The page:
- Place of Use Continent - North America, Country - Canada
- Category Communication artifacts
- Sub-category Personal symbol
- Department Arms and Technology
- Museum CWM
- Earliest 1918/01/31
- Latest 1920/12/31
- Inscription (obverse/avers): HE DIED FOR FREEDOM AND HONOUR WILLIAM JAMES KERR; E.C.P.
- Materials Bronze
- Service Component Canadian Expeditionary Force
- Unit 38th Canadian Infantry Battalion
- Person / Institution Subject, Kerr, Sergeant William James
- Measurements Thickness 0.5 cm, Outside Diameter 12.0 cm
- Caption Medals Project- Kerr, William James
William James Kerr was born in Dalmore, Ross-Shire, Scotland, on 18 September 1888. He immigrated to Canada in 1910. The same year, he married Maud Hypson, and in 1911, they welcomed their first child, a daughter also called Maud.
A carriage fitter, Kerr enlisted in the 38th Battalion in Ottawa, Ontario, on 12 April 1915. He had previous military experience, having served three years in Britain’s Highland Light Infantry. After initial training in Canada, the 38th Battalion went to Bermuda aboard SS Caledonia on 1 August 1915 for garrison duty. Nine months later, the battalion was posted to Europe. It left Halifax, Nova Scotia, on 30 May 1916 aboard SS Grampian and landed in Plymouth, England, on 9 June 1916.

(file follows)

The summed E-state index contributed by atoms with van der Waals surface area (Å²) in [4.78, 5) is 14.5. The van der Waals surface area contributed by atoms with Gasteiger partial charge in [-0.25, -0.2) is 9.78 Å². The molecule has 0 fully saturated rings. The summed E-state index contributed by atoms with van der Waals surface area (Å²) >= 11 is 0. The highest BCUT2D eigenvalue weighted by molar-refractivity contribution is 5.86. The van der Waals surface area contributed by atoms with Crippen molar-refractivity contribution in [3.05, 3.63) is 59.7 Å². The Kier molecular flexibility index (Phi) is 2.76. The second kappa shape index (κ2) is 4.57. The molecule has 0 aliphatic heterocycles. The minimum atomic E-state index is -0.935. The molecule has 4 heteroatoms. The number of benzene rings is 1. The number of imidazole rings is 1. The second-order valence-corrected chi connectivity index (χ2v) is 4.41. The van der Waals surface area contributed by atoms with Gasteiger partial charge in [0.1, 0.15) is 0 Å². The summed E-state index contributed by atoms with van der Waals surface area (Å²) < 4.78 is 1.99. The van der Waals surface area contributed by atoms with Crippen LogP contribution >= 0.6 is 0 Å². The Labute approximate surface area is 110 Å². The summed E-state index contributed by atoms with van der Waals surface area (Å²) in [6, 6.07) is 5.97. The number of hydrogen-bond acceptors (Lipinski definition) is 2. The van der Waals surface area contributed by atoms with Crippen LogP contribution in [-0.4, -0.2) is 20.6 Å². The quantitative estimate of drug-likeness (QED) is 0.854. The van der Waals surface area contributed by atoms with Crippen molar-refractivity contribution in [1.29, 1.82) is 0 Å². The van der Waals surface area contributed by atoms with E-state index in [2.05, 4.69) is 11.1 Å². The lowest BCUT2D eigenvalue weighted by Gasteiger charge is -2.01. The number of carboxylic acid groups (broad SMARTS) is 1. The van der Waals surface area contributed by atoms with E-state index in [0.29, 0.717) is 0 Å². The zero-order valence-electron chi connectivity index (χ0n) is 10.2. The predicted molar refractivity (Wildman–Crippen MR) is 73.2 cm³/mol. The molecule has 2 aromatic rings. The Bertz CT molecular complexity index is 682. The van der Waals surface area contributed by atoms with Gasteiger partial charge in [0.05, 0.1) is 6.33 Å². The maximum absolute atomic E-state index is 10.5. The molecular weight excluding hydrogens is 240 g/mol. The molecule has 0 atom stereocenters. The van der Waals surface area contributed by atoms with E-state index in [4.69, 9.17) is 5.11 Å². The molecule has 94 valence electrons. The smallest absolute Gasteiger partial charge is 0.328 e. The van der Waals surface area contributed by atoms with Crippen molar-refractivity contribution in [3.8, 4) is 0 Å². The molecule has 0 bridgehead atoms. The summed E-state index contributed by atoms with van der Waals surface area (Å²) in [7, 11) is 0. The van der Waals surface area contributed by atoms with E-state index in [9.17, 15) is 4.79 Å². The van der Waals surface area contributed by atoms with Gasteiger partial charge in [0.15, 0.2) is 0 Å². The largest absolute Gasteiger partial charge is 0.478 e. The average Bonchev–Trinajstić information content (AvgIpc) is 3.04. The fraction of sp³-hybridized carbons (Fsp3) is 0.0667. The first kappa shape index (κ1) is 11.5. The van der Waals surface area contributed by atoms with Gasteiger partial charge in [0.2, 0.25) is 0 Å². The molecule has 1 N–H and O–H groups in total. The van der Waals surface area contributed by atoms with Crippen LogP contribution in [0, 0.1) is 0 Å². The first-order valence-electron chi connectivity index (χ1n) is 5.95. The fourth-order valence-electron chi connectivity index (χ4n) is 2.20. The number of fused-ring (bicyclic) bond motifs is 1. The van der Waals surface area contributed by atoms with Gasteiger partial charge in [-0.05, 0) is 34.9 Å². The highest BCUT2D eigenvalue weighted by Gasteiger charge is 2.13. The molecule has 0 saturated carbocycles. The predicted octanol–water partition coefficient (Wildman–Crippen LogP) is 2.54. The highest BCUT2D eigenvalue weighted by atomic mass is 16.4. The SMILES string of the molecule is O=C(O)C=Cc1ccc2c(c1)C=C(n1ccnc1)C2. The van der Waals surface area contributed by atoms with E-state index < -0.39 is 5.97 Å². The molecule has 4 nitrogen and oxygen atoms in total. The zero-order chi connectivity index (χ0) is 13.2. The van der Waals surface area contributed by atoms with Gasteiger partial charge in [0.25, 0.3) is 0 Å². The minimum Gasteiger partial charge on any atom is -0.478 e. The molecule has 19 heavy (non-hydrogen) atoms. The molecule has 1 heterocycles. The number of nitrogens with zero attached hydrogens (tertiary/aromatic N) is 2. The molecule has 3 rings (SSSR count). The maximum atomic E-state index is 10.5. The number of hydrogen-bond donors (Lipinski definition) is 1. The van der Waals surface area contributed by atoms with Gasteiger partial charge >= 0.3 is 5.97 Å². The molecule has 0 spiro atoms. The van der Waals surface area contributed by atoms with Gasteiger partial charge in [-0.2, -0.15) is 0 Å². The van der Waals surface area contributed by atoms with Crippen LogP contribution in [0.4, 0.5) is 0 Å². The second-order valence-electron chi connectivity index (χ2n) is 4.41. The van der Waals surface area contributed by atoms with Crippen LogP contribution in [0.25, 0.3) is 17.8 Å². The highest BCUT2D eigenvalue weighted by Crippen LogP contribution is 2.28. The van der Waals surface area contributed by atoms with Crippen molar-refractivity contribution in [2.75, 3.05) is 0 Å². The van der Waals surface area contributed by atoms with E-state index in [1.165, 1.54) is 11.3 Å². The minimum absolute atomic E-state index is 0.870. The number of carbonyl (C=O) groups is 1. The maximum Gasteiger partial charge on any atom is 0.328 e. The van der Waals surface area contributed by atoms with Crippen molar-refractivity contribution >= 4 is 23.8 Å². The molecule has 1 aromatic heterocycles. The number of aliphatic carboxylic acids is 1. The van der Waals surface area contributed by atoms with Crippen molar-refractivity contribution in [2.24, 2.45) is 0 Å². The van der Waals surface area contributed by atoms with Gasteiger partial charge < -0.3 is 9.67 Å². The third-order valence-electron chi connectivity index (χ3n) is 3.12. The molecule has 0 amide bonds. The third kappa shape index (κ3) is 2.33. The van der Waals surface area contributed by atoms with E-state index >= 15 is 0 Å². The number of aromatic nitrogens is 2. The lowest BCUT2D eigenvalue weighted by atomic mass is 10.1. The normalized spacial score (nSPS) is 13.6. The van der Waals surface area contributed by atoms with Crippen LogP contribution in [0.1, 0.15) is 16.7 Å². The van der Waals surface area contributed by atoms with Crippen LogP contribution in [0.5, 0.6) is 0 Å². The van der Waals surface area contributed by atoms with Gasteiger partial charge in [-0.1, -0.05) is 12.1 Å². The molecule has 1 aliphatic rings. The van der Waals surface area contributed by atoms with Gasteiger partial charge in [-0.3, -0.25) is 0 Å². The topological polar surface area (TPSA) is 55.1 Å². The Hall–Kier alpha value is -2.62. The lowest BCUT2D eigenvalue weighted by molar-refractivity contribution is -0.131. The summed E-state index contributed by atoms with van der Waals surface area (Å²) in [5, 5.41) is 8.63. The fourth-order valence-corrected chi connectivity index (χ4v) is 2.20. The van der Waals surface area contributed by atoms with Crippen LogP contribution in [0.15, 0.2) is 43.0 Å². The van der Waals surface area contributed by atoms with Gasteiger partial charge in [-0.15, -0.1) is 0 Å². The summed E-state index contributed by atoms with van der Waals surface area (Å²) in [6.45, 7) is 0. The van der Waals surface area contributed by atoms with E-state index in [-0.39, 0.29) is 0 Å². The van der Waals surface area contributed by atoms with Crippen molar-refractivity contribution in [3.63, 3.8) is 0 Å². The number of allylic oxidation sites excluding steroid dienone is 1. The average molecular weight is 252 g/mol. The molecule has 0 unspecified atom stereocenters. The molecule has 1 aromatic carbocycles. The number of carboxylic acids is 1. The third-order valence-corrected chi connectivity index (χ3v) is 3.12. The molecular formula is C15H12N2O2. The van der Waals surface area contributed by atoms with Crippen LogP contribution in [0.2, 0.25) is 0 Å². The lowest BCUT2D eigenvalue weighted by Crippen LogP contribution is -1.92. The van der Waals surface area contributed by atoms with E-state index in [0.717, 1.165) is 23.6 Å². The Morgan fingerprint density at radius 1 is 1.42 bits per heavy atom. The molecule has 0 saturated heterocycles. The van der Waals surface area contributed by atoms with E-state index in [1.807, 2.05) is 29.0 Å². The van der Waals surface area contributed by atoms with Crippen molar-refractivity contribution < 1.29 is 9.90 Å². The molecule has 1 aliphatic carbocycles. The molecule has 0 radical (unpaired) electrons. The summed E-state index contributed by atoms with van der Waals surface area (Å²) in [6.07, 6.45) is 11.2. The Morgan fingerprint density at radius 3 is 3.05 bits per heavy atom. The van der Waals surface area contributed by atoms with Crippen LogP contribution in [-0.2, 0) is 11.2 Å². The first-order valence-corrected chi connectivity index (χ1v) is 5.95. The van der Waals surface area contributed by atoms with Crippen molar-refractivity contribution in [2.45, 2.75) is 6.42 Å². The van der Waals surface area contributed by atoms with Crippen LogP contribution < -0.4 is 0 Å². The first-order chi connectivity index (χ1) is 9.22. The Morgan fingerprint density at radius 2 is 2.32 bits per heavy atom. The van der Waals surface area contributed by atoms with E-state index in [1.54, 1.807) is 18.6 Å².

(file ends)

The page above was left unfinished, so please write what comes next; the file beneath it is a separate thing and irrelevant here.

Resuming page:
Kerr was promoted to acting lance corporal the day he arrived in England. That was the first of three promotions he received in six months. By late December he was a sergeant.
Two months after arriving in England, on 13 August 1916, the 38th Battalion was sent to France. On 25 September 1916, Kerr was evacuated from the front lines suffering from complications caused by his flat feet. He returned to his unit on 2 October 1916 after receiving treatment. That was not the last time Kerr was to be evacuated from the lines. In early January 1917, he was hospitalized for two weeks suffering from trench fever.
Kerr was killed by shell fire on the morning of 18 September 1917. His Circumstances of Casualty card states that his death occurred while he was “travelling overland from a Y.M.C.A. to Support Battalion Headquarters, in Anxious Lane, east of Vimy Ridge.”
William James Kerr is buried in Villers Station Cemetery, Villers-au-Bois, France.